Strengths

  • The author made his comparisons within the special population (Seventh-Day Adventists), which reduced the likelihood of confounding by other non-dietary factors, such as absence of tobacco and limited use of alcohol
  • There was a large population (N=34,198), which yielded about 180,000 person-years and satisfactory statistical power for several common cancers such as breast, colon and prostate.
Quality Criteria Checklist: Primary Research
Relevance Questions
  1. Would implementing the studied intervention or procedure (if found successful) result in improved outcomes for the patients/clients/population group? (Not Applicable for some epidemiological studies) Yes
  1. Would implementing the studied intervention or procedure (if found successful) result in improved outcomes for the patients/clients/population group? (Not Applicable for some epidemiological studies) Yes
  2. Did the authors study an outcome (dependent variable) or topic that the patients/clients/population group would care about? Yes
  2. Did the authors study an outcome (dependent variable) or topic that the patients/clients/population group would care about? Yes
  3. Is the focus of the intervention or procedure (independent variable) or topic of study a common issue of concern to dieteticspractice? Yes
  3. Is the focus of the intervention or procedure (independent variable) or topic of study a common issue of concern to dieteticspractice? Yes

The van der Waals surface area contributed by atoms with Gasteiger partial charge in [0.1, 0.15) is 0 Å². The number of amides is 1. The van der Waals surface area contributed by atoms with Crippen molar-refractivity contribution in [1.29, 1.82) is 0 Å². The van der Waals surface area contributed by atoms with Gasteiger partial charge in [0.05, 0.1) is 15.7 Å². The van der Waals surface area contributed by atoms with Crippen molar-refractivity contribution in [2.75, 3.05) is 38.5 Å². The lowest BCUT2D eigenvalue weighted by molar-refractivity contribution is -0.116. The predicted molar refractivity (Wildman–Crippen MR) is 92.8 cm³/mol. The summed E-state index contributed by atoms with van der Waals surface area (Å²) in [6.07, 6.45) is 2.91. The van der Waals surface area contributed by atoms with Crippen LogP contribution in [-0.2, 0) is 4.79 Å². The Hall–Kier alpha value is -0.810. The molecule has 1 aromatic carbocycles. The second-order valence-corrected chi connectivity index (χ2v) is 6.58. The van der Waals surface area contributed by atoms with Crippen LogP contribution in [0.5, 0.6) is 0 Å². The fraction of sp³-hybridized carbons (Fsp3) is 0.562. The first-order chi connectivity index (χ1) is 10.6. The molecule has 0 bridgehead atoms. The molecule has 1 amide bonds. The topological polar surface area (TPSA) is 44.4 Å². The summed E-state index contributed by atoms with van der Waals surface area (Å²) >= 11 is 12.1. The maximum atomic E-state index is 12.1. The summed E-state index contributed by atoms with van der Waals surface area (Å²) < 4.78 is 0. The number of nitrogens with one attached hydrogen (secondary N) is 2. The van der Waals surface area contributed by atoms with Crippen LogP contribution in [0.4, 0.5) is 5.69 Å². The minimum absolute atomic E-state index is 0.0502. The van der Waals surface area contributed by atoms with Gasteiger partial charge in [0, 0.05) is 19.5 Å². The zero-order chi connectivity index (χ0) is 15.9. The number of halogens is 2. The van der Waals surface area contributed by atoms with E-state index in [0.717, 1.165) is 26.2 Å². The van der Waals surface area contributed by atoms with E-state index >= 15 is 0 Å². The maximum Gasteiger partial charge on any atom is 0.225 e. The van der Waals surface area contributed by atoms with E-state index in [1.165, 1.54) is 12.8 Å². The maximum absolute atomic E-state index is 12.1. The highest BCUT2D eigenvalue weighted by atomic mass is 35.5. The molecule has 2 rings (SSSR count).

4. Is the intervention or procedure feasible? (NA for some epidemiological studies) Yes
  4. Is the intervention or procedure feasible? (NA for some epidemiological studies) Yes
 
Validity Questions
  1. Was the research question clearly stated? Yes
1. Was the research question clearly stated? Yes
  1.1. Was (were) the specific intervention(s) or procedure(s) [independent variable(s)] identified? Yes
  1.1. Was (were) the specific intervention(s) or procedure(s) [independent variable(s)] identified? Yes
  1.2. Was (were) the outcome(s) [dependent variable(s)] clearly indicated? Yes
  1.2. Was (were) the outcome(s) [dependent variable(s)] clearly indicated? Yes
  1.3. Were the target population and setting specified? Yes
  1.3. Were the target population and setting specified? Yes
  2. Was the selection of study subjects/patients free from bias? Yes
2. Was the selection of study subjects/patients free from bias? Yes
  2.1. Were inclusion/exclusion criteria specified (e.g., risk, point in disease progression, diagnostic or prognosis criteria), and with sufficient detail and without omitting criteria critical to the study? Yes
  2.1. Were inclusion/exclusion criteria specified (e.g., risk, point in disease progression, diagnostic or prognosis criteria), and with sufficient detail and without omitting criteria critical to the study? Yes